2  
You might find this interesting java.sun.com/performance/reference/whitepapers/… Biases locking is one of the reasons you don't get "fair" access to shared resources. The common reason its not fair, is that completely fair access is very slow. Often so slow, you would be better off using one thread. For fair access you can use a Lock lock = new ReentrantLock(true); –  Peter Lawrey Feb 8 '12 at 16:41
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2 Answers

up vote 14 down vote accepted

Two things:

First, it is not possible for two invocations of synchronized methods on the same object to interleave. When one thread is executing a synchronized method for an object, all other threads that invoke synchronized methods for the same object block (suspend execution) until the first thread is done with the object.

Second, when a synchronized method exits, it automatically establishes a happens-before relationship with any subsequent invocation of a synchronized method for the same object. This guarantees that changes to the state of the object are visible to all threads.

Synchronized methods enable a simple strategy for preventing thread interference and memory consistency errors: if an object is visible to more than one thread, all reads or writes to that object's variables are done through synchronized methods. (An important exception: final fields, which cannot be modified after the object is constructed, can be safely read through non-synchronized methods, once the object is constructed).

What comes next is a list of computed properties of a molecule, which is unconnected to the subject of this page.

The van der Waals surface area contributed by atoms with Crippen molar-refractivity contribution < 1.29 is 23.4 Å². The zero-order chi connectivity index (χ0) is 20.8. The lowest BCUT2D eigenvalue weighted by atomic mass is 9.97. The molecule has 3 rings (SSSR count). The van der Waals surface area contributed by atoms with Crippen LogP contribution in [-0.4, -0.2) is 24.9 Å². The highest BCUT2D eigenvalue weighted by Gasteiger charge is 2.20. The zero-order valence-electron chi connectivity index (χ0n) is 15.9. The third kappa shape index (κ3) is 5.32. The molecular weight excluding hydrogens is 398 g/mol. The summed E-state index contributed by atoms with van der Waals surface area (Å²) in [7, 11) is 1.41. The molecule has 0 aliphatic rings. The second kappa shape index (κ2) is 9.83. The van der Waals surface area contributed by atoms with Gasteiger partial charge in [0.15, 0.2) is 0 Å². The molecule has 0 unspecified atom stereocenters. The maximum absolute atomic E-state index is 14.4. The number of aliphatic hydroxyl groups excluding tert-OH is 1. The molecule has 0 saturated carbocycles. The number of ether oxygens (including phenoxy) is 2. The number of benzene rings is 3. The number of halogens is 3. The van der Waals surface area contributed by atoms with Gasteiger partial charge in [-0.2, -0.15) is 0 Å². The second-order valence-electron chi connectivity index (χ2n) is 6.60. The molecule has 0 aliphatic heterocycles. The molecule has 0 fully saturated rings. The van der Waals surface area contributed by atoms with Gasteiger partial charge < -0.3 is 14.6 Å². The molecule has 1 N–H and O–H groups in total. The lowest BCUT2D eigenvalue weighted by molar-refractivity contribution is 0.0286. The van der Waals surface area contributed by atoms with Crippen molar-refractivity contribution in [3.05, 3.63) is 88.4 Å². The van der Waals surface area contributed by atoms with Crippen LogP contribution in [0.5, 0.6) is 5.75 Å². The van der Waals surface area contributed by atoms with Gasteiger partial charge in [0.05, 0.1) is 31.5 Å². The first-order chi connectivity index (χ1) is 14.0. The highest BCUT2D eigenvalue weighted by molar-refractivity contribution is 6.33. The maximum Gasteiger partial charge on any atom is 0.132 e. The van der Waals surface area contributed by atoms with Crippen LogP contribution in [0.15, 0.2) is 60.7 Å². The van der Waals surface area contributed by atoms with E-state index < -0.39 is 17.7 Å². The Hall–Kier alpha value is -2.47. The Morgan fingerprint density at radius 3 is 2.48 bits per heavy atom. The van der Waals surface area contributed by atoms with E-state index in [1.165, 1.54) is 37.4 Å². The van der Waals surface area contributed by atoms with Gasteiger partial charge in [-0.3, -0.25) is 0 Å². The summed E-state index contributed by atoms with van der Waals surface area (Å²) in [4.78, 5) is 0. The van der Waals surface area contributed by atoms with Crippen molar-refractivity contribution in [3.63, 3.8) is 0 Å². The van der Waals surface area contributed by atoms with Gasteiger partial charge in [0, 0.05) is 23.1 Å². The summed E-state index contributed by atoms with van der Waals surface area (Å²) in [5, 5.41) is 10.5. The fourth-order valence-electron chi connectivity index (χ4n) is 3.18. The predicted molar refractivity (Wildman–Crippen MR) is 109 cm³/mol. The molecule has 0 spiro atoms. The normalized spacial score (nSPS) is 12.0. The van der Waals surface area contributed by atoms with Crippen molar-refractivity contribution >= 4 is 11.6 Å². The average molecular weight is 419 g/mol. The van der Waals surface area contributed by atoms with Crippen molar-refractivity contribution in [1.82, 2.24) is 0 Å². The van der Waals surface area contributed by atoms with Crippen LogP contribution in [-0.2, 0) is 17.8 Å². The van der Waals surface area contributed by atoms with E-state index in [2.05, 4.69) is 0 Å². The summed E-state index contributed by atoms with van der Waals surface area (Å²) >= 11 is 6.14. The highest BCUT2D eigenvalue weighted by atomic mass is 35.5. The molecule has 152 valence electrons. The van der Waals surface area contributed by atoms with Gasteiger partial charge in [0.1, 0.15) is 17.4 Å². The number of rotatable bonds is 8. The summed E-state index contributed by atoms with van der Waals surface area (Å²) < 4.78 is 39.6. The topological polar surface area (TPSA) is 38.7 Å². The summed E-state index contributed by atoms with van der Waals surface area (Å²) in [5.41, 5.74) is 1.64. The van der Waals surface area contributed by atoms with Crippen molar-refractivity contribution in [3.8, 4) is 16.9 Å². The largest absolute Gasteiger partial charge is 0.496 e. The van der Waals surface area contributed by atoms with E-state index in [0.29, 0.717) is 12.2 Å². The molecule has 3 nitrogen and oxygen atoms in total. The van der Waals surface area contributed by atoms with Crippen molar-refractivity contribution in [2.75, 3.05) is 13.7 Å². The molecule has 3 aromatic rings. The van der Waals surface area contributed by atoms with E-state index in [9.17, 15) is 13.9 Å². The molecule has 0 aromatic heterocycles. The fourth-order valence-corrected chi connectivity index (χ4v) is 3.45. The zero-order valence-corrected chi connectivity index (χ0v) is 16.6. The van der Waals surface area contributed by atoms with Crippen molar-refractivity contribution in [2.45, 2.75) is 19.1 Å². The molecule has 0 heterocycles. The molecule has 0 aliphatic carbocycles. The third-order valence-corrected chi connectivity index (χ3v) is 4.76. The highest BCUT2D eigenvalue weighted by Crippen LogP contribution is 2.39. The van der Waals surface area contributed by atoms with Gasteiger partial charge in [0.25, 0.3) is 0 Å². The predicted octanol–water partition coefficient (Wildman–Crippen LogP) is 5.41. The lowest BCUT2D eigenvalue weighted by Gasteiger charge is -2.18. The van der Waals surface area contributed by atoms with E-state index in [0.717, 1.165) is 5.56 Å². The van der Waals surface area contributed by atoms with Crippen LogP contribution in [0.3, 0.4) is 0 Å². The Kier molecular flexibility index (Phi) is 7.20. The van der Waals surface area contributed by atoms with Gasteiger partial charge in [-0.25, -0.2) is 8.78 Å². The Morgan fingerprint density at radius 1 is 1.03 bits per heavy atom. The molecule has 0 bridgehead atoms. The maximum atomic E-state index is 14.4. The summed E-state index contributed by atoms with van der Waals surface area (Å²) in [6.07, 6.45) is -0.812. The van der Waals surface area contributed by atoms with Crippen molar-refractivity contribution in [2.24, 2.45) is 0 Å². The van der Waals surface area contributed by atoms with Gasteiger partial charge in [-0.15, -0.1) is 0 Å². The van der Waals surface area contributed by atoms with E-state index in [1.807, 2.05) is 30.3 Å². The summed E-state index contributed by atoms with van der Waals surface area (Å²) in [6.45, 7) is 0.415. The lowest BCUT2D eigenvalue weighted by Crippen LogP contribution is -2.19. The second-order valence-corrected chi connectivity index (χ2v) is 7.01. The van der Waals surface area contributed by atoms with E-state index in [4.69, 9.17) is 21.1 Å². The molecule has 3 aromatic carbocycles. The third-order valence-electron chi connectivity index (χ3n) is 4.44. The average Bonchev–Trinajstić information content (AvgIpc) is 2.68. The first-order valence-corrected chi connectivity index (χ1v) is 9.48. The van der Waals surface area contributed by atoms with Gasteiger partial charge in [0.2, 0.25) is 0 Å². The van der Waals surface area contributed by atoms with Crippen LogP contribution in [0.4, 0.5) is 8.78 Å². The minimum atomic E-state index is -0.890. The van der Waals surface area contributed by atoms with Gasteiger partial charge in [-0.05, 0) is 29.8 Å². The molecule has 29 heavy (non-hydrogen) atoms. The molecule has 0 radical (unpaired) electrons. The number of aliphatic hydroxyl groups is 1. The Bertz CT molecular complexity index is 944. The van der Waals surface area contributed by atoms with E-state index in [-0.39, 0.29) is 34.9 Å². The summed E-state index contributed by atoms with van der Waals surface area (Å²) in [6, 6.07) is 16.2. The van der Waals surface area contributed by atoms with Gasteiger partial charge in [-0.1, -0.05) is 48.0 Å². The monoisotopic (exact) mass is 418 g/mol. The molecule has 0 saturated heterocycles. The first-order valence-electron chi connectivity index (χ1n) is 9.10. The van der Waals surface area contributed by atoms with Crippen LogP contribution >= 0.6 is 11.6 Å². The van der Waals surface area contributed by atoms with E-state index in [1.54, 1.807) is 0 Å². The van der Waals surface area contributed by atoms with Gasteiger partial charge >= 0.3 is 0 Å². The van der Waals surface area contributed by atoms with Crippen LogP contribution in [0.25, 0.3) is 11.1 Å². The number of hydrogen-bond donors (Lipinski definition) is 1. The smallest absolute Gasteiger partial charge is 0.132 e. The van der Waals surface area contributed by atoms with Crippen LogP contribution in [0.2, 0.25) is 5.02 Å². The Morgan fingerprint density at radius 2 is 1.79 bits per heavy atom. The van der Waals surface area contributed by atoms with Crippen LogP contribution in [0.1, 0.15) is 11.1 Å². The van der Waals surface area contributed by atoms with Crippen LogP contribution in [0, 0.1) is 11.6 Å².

source: http://docs.oracle.com/javase/tutorial/essential/concurrency/syncmeth.html

share|improve this answer
    
vulkanino, then would it be wise idea to use synchronized every-time, if i use threads accessing same method. –  911TurboS Feb 8 '12 at 15:58
    
+1, better answer than mine... –  Nim Feb 8 '12 at 15:59
    
@911TurboS Just using synchronized on some methods is extremely insufficient for correctly synchronizing multithreaded code. You have to be aware of data consistency (and probably many other things). –  toto2 Feb 8 '12 at 16:23
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vulkanino gave a good answer to your main question, so I'll only address your question about 3 printing after 7.

The 3 can print after the 7 because there is actually a lot more byte code in your statements than Java code.

I'll expand on that.

You call

System.out.println("Current Counter is: " + i);

and it occurs in one line of Java code, but really what happens is a string is created and then that string is passed to println. The println method itself has to do a bit of processing before it actually writes the line to the console.

Conceptually, something like the following is happening.

String printlnString = "Current Counter is: 3"
--> maybe the other thread executes here
System.out.println(printlnString);
--> or maybe the other thread executes here
i is now equal to 7 and the console has "Current Counter is: 7"
println writes "Current Counter is: 3" to console
share|improve this answer
    
Instead of writing the counter to out, write it into a simple array, then when the threads are finished, print out the array. –  cognacc Apr 3 '13 at 14:45